Heptavintimal Encoding of Ternary Values
Part of
http://www.cs.uiowa.edu/~jones/ternary/
Disclaimer: Nobody but the author endorses the use of the notation described here, but if you need to use base 27, this is as good as any. 
Users of binary computers have long used octal and hexadecimal to encode groups of 3 or 4 bits into single digits for compact textual representation. In particular, hexadecimal has become a near universal encoding for the values of 4bit nybbles. There is a need for a similar encoding for ternary computers. Heptavintimal (base 27) meets this need, offering a natural encoding for 3trit trybbles. The choice of characters used to represent digits above 9 was not a great problem with hexadecimal, since the letters A through F cannot be easily confused with digits. In the case of Heptavintimal, however, the letters I an O pose challenges because they are easily confused with the digits 1 and 0. These and other potentially confusing letters are therefore eliminated from the set of heptavintimal digits.
Just as it is easier for people to use octal (base 8) or hexadecimal (base 16) instead of binary, it is easier to use nonary (base 9) or heptavintimal (base 27) instead of ternary (base 3). In base 9, pairs of ternary digits are encoded by single nonary digits. In base 27, triplets of ternary digits, also called trybbles, are encoded by single heptavintimal digits. The following standard heptavintimal encoding will be used:
Weight:  0  1  2  3  4  5  6  7  8  9  10  11  12  13  14  15  16  17  18  19  20  21  22  23  24  25  26 

Ternary:  000  001  002  010  011  012  020  021  022  100  101  102  110  111  112  120  121  122  200  201  202  210  211  212  220  221  222 
Digits:  0  1  2  3  4  5  6  7  8  9  A  B  C  D  E  F  G  H  K  M  N  P  R  T  V  X  Z 
Just as people frequently refer to hexadecimal numbers as hex numbers, heptavintimal numbers may be referred to as hept numbers in contexts where polysyllabic names get in the way.
Note that the digits used in this system are a superset of those used to encode hexadecimal numbers. The rationalle for the omission of certain letters from this set is discussed later, as is the rationalle for the name used.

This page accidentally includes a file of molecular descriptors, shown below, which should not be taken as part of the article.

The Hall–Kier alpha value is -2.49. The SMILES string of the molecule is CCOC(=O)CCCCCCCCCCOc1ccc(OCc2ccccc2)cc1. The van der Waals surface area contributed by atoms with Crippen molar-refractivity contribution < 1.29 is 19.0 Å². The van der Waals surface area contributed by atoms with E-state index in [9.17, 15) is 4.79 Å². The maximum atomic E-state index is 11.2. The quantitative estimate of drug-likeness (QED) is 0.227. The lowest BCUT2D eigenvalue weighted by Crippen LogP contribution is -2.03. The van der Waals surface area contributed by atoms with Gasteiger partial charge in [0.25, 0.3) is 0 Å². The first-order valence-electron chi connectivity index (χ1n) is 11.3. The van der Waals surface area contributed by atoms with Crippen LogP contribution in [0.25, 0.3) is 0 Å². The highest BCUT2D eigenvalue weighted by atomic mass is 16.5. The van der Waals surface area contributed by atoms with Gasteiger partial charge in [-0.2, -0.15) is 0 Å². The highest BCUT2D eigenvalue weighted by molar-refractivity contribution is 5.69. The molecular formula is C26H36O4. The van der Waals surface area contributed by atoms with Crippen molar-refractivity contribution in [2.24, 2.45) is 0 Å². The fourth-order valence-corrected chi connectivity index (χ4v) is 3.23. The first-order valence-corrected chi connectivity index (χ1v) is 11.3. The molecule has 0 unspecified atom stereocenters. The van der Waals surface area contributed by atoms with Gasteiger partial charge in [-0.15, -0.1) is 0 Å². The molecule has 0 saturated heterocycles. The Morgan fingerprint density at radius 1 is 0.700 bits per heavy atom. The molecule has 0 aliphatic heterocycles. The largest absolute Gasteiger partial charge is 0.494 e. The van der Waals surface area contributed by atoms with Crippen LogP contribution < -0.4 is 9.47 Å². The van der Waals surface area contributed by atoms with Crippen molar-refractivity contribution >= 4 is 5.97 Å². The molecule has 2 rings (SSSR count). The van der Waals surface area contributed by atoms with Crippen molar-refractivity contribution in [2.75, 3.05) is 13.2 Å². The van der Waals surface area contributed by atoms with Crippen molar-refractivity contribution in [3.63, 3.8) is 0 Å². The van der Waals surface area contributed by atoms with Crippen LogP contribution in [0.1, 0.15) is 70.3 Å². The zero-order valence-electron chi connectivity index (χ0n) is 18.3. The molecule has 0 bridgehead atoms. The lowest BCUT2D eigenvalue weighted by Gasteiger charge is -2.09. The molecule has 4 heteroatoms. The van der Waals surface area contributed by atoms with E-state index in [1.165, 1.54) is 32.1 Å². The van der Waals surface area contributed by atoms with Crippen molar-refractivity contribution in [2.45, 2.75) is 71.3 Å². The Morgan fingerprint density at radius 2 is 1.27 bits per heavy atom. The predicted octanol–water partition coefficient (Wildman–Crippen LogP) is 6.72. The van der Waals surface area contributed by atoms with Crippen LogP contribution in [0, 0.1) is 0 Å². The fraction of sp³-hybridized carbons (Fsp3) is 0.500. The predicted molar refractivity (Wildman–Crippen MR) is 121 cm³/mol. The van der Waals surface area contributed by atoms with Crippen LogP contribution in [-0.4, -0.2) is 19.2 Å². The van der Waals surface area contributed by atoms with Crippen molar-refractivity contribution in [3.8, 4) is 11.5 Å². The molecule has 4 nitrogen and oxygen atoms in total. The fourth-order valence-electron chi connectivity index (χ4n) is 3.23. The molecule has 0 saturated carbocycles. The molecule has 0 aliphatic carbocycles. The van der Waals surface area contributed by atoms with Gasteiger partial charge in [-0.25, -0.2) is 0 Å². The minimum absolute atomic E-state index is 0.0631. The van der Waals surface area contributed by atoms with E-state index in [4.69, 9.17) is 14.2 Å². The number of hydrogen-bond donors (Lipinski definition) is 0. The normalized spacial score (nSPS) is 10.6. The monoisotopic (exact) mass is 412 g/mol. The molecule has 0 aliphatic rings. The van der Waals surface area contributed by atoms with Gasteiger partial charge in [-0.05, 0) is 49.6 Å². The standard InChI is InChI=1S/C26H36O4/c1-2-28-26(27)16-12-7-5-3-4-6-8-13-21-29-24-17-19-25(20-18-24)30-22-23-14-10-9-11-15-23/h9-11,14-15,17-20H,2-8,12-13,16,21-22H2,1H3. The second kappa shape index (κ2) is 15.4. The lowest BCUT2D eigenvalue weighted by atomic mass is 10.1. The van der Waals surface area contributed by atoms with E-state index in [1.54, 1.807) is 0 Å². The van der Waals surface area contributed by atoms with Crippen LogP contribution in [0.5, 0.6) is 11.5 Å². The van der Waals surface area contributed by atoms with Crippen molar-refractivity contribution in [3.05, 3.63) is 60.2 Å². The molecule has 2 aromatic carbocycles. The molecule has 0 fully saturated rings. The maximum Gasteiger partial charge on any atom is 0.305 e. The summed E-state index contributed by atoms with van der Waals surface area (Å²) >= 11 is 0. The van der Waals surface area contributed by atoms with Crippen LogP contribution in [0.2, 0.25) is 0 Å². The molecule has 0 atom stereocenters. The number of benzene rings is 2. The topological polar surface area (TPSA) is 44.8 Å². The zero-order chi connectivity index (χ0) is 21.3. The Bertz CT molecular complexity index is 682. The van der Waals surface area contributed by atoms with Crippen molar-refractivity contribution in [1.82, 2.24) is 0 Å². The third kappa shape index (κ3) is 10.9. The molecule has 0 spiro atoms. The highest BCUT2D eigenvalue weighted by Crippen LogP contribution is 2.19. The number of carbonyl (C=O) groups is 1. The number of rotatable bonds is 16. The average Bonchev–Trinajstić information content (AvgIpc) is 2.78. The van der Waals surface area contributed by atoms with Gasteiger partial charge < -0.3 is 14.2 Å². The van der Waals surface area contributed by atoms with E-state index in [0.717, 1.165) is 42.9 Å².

A single ternary (base 3) digit is a trit, which may take on the values 0, 1 and 2. Unsigned integers are written in the usual way. Here are some common values in decimal, ternary, nonary and heptavintimal:


The name heptavintimal is composed of the Greek prefix hepta, meaning seven, followed by the Latin root vinti meaning twenty, with the suffix mal added, to indicate that it is a number base. The mixing of Greek and Latin exactly follows the formation of the word hexadecimal, where the prefix hexi comes from Greek and the root deci is from the Latin. This follows naturally from the form of the word decimal, formed from deci, which is from the Latin for ten.
One could argue that the Latin viginti should have been used instead of vinti. Words like vintiner and vintage are awfully similar and refer to wine, not twenty, so the word heptavintimal might be confused with something having to do with seven types of wine. Unfortunately, heptavigintimal is a bit of a tongue twister, and most English speakers are unclear about whether the letter g should be pronounced as a hard g (as in lag) or a soft g (as in age).
A purist might argue that even the words like octal, decimal and hexadecimal are improperly formed and ought to be replaced by octonary, deanery and senidenary. This naming was used consistently in Alfred B. Taylor's mid 19th century study of alternative number bases. [Taylor 1859] The word hexadecimal has been particularly offensive to linguistic purists because of its free mixture of Latin and Greek roots. In addition to senidenary, purists have proposed such alternatives as sexadecimal and hexadecadic.